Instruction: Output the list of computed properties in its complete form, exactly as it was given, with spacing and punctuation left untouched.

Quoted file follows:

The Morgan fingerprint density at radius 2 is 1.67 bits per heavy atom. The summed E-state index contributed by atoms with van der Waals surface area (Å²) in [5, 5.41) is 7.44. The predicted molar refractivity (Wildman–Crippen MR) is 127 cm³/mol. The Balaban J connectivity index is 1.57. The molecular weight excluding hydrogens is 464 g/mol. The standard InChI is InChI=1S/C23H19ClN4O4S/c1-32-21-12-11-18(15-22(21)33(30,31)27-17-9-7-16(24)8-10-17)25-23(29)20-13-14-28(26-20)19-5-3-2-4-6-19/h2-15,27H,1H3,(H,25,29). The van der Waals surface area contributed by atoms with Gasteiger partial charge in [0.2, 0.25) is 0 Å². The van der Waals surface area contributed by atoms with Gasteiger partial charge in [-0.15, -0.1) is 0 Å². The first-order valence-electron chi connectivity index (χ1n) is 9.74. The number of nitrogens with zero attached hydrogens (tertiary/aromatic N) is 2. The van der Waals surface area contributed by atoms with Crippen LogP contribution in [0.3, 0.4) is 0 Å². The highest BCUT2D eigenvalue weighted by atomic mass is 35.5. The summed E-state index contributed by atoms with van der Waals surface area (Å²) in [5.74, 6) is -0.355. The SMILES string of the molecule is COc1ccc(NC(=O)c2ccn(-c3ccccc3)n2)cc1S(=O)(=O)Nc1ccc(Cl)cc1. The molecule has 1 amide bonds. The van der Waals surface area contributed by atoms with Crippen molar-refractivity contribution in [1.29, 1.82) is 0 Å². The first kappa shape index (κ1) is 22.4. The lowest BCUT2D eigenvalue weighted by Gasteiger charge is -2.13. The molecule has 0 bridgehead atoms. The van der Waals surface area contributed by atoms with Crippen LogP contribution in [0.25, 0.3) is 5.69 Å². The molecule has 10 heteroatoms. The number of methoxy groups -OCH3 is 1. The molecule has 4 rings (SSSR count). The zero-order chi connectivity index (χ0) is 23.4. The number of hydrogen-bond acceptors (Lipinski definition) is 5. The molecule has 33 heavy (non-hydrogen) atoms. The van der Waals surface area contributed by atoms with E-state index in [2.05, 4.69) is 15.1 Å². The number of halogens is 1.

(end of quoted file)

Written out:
The Morgan fingerprint density at radius 2 is 1.67 bits per heavy atom. The summed E-state index contributed by atoms with van der Waals surface area (Å²) in [5, 5.41) is 7.44. The predicted molar refractivity (Wildman–Crippen MR) is 127 cm³/mol. The Balaban J connectivity index is 1.57. The molecular weight excluding hydrogens is 464 g/mol. The standard InChI is InChI=1S/C23H19ClN4O4S/c1-32-21-12-11-18(15-22(21)33(30,31)27-17-9-7-16(24)8-10-17)25-23(29)20-13-14-28(26-20)19-5-3-2-4-6-19/h2-15,27H,1H3,(H,25,29). The van der Waals surface area contributed by atoms with Gasteiger partial charge in [0.2, 0.25) is 0 Å². The van der Waals surface area contributed by atoms with Gasteiger partial charge in [-0.15, -0.1) is 0 Å². The first-order valence-electron chi connectivity index (χ1n) is 9.74. The number of nitrogens with zero attached hydrogens (tertiary/aromatic N) is 2. The van der Waals surface area contributed by atoms with Crippen LogP contribution in [0.3, 0.4) is 0 Å². The highest BCUT2D eigenvalue weighted by atomic mass is 35.5. The summed E-state index contributed by atoms with van der Waals surface area (Å²) in [5.74, 6) is -0.355. The SMILES string of the molecule is COc1ccc(NC(=O)c2ccn(-c3ccccc3)n2)cc1S(=O)(=O)Nc1ccc(Cl)cc1. The molecule has 1 amide bonds. The van der Waals surface area contributed by atoms with Crippen molar-refractivity contribution in [1.29, 1.82) is 0 Å². The first kappa shape index (κ1) is 22.4. The lowest BCUT2D eigenvalue weighted by Gasteiger charge is -2.13. The molecule has 0 bridgehead atoms. The van der Waals surface area contributed by atoms with Crippen LogP contribution in [0.25, 0.3) is 5.69 Å². The molecule has 10 heteroatoms. The number of methoxy groups -OCH3 is 1. The molecule has 4 rings (SSSR count). The zero-order chi connectivity index (χ0) is 23.4. The number of hydrogen-bond acceptors (Lipinski definition) is 5. The molecule has 33 heavy (non-hydrogen) atoms. The van der Waals surface area contributed by atoms with E-state index in [2.05, 4.69) is 15.1 Å². The number of halogens is 1.